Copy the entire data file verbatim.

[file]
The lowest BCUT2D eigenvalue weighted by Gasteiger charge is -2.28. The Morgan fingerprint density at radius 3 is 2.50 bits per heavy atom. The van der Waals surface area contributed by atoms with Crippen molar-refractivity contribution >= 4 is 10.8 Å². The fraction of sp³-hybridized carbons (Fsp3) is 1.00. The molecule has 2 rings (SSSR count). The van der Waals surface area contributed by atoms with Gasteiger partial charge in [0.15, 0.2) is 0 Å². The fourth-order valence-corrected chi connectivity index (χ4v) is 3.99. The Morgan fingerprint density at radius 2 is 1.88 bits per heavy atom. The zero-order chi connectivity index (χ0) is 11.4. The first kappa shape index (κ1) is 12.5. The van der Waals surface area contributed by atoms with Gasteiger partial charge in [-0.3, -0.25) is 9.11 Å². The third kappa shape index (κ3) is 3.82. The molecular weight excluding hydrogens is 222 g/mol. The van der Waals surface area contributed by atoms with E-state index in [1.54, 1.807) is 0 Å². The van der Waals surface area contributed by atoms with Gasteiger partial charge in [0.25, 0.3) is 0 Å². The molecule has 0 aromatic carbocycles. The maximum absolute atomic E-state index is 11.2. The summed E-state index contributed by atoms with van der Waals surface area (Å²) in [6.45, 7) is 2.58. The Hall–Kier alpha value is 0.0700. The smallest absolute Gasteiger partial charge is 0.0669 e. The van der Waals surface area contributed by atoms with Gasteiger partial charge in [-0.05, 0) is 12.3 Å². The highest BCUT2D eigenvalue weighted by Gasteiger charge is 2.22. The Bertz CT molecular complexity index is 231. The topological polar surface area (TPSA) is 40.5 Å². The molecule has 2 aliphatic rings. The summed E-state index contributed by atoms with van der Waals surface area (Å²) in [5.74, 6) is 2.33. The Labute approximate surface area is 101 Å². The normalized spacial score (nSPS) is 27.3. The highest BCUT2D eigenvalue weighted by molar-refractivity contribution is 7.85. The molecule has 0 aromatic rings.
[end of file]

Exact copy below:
The lowest BCUT2D eigenvalue weighted by Gasteiger charge is -2.28. The Morgan fingerprint density at radius 3 is 2.50 bits per heavy atom. The van der Waals surface area contributed by atoms with Crippen molar-refractivity contribution >= 4 is 10.8 Å². The fraction of sp³-hybridized carbons (Fsp3) is 1.00. The molecule has 2 rings (SSSR count). The van der Waals surface area contributed by atoms with Gasteiger partial charge in [0.15, 0.2) is 0 Å². The fourth-order valence-corrected chi connectivity index (χ4v) is 3.99. The Morgan fingerprint density at radius 2 is 1.88 bits per heavy atom. The zero-order chi connectivity index (χ0) is 11.4. The first kappa shape index (κ1) is 12.5. The van der Waals surface area contributed by atoms with Gasteiger partial charge in [-0.3, -0.25) is 9.11 Å². The third kappa shape index (κ3) is 3.82. The molecular weight excluding hydrogens is 222 g/mol. The van der Waals surface area contributed by atoms with E-state index in [1.54, 1.807) is 0 Å². The van der Waals surface area contributed by atoms with Gasteiger partial charge in [0.25, 0.3) is 0 Å². The molecule has 0 aromatic carbocycles. The maximum absolute atomic E-state index is 11.2. The summed E-state index contributed by atoms with van der Waals surface area (Å²) in [6.45, 7) is 2.58. The Hall–Kier alpha value is 0.0700. The smallest absolute Gasteiger partial charge is 0.0669 e. The van der Waals surface area contributed by atoms with Gasteiger partial charge in [-0.05, 0) is 12.3 Å². The highest BCUT2D eigenvalue weighted by Gasteiger charge is 2.22. The Bertz CT molecular complexity index is 231. The topological polar surface area (TPSA) is 40.5 Å². The molecule has 2 aliphatic rings. The summed E-state index contributed by atoms with van der Waals surface area (Å²) in [5.74, 6) is 2.33. The Labute approximate surface area is 101 Å². The normalized spacial score (nSPS) is 27.3. The highest BCUT2D eigenvalue weighted by molar-refractivity contribution is 7.85. The molecule has 0 aromatic rings.